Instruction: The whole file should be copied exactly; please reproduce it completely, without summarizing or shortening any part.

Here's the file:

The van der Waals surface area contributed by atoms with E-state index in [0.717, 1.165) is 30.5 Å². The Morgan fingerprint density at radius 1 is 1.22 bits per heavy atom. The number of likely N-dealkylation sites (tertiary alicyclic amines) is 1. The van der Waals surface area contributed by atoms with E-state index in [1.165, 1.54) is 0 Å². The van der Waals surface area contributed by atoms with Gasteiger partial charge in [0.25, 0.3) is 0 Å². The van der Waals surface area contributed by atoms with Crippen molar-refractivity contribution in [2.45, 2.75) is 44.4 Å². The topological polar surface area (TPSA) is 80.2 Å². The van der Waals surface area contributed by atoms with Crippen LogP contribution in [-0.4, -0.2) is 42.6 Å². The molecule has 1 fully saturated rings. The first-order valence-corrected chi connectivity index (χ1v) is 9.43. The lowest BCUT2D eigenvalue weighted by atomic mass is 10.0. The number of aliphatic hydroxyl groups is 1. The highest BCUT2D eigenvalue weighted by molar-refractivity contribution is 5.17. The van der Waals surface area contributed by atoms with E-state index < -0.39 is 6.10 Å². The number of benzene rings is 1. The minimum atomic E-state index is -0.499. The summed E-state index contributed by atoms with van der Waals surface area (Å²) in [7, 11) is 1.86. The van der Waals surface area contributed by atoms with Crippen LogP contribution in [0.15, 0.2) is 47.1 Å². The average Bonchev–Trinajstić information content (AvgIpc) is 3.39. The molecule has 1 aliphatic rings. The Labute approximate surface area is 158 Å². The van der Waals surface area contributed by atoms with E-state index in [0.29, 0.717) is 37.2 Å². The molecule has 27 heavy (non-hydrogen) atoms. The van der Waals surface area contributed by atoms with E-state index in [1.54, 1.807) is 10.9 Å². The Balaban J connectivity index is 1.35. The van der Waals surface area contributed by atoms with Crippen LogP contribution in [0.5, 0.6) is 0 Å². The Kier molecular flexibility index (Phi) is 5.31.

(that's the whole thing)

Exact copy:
The van der Waals surface area contributed by atoms with E-state index in [0.717, 1.165) is 30.5 Å². The Morgan fingerprint density at radius 1 is 1.22 bits per heavy atom. The number of likely N-dealkylation sites (tertiary alicyclic amines) is 1. The van der Waals surface area contributed by atoms with E-state index in [1.165, 1.54) is 0 Å². The van der Waals surface area contributed by atoms with Gasteiger partial charge in [0.25, 0.3) is 0 Å². The van der Waals surface area contributed by atoms with Crippen molar-refractivity contribution in [2.45, 2.75) is 44.4 Å². The topological polar surface area (TPSA) is 80.2 Å². The van der Waals surface area contributed by atoms with Crippen LogP contribution in [-0.4, -0.2) is 42.6 Å². The molecule has 1 fully saturated rings. The first-order valence-corrected chi connectivity index (χ1v) is 9.43. The lowest BCUT2D eigenvalue weighted by atomic mass is 10.0. The number of aliphatic hydroxyl groups is 1. The highest BCUT2D eigenvalue weighted by molar-refractivity contribution is 5.17. The van der Waals surface area contributed by atoms with E-state index < -0.39 is 6.10 Å². The number of benzene rings is 1. The minimum atomic E-state index is -0.499. The summed E-state index contributed by atoms with van der Waals surface area (Å²) in [7, 11) is 1.86. The van der Waals surface area contributed by atoms with Crippen LogP contribution in [0.15, 0.2) is 47.1 Å². The average Bonchev–Trinajstić information content (AvgIpc) is 3.39. The molecule has 1 aliphatic rings. The Labute approximate surface area is 158 Å². The van der Waals surface area contributed by atoms with E-state index in [0.29, 0.717) is 37.2 Å². The molecule has 27 heavy (non-hydrogen) atoms. The van der Waals surface area contributed by atoms with E-state index in [1.54, 1.807) is 10.9 Å². The Balaban J connectivity index is 1.35. The van der Waals surface area contributed by atoms with Crippen LogP contribution in [0.5, 0.6) is 0 Å². The Kier molecular flexibility index (Phi) is 5.31.